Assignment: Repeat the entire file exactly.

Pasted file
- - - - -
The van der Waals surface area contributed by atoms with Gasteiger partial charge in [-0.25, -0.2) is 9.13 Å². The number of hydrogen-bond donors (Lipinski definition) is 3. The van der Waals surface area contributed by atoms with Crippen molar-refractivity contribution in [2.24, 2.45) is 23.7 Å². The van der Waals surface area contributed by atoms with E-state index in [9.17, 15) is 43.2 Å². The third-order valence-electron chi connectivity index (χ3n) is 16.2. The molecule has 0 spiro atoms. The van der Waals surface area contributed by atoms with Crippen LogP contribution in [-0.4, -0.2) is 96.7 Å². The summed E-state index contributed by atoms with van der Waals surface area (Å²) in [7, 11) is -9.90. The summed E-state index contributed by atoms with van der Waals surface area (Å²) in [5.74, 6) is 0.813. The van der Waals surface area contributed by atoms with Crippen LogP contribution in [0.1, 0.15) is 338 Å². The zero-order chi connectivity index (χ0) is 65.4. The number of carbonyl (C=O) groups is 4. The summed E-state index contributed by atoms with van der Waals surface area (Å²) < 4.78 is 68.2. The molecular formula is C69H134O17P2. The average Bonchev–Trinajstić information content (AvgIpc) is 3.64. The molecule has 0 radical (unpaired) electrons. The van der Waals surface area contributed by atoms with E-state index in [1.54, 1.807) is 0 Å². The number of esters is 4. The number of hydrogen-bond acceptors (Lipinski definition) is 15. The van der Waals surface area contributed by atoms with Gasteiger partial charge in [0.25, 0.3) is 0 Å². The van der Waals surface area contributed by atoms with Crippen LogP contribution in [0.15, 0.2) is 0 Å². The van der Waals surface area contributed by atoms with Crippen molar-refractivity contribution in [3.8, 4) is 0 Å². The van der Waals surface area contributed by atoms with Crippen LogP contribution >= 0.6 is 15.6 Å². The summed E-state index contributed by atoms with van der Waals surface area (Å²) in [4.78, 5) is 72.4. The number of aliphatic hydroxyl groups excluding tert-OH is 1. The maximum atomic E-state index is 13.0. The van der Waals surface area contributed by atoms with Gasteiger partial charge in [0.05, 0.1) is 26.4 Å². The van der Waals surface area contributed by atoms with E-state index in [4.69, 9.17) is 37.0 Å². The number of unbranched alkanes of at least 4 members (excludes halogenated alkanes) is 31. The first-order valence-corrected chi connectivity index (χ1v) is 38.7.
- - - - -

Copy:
The van der Waals surface area contributed by atoms with Gasteiger partial charge in [-0.25, -0.2) is 9.13 Å². The number of hydrogen-bond donors (Lipinski definition) is 3. The van der Waals surface area contributed by atoms with Crippen molar-refractivity contribution in [2.24, 2.45) is 23.7 Å². The van der Waals surface area contributed by atoms with E-state index in [9.17, 15) is 43.2 Å². The third-order valence-electron chi connectivity index (χ3n) is 16.2. The molecule has 0 spiro atoms. The van der Waals surface area contributed by atoms with Crippen LogP contribution in [-0.4, -0.2) is 96.7 Å². The summed E-state index contributed by atoms with van der Waals surface area (Å²) in [7, 11) is -9.90. The summed E-state index contributed by atoms with van der Waals surface area (Å²) in [5.74, 6) is 0.813. The van der Waals surface area contributed by atoms with Crippen LogP contribution in [0.1, 0.15) is 338 Å². The zero-order chi connectivity index (χ0) is 65.4. The number of carbonyl (C=O) groups is 4. The summed E-state index contributed by atoms with van der Waals surface area (Å²) < 4.78 is 68.2. The molecular formula is C69H134O17P2. The average Bonchev–Trinajstić information content (AvgIpc) is 3.64. The molecule has 0 radical (unpaired) electrons. The van der Waals surface area contributed by atoms with E-state index in [1.54, 1.807) is 0 Å². The number of esters is 4. The number of hydrogen-bond acceptors (Lipinski definition) is 15. The van der Waals surface area contributed by atoms with Gasteiger partial charge in [0.25, 0.3) is 0 Å². The van der Waals surface area contributed by atoms with Crippen LogP contribution in [0.15, 0.2) is 0 Å². The van der Waals surface area contributed by atoms with Crippen molar-refractivity contribution in [3.8, 4) is 0 Å². The van der Waals surface area contributed by atoms with Crippen LogP contribution >= 0.6 is 15.6 Å². The summed E-state index contributed by atoms with van der Waals surface area (Å²) in [4.78, 5) is 72.4. The number of aliphatic hydroxyl groups excluding tert-OH is 1. The maximum atomic E-state index is 13.0. The van der Waals surface area contributed by atoms with Gasteiger partial charge in [0.05, 0.1) is 26.4 Å². The van der Waals surface area contributed by atoms with E-state index in [4.69, 9.17) is 37.0 Å². The number of unbranched alkanes of at least 4 members (excludes halogenated alkanes) is 31. The first-order valence-corrected chi connectivity index (χ1v) is 38.7.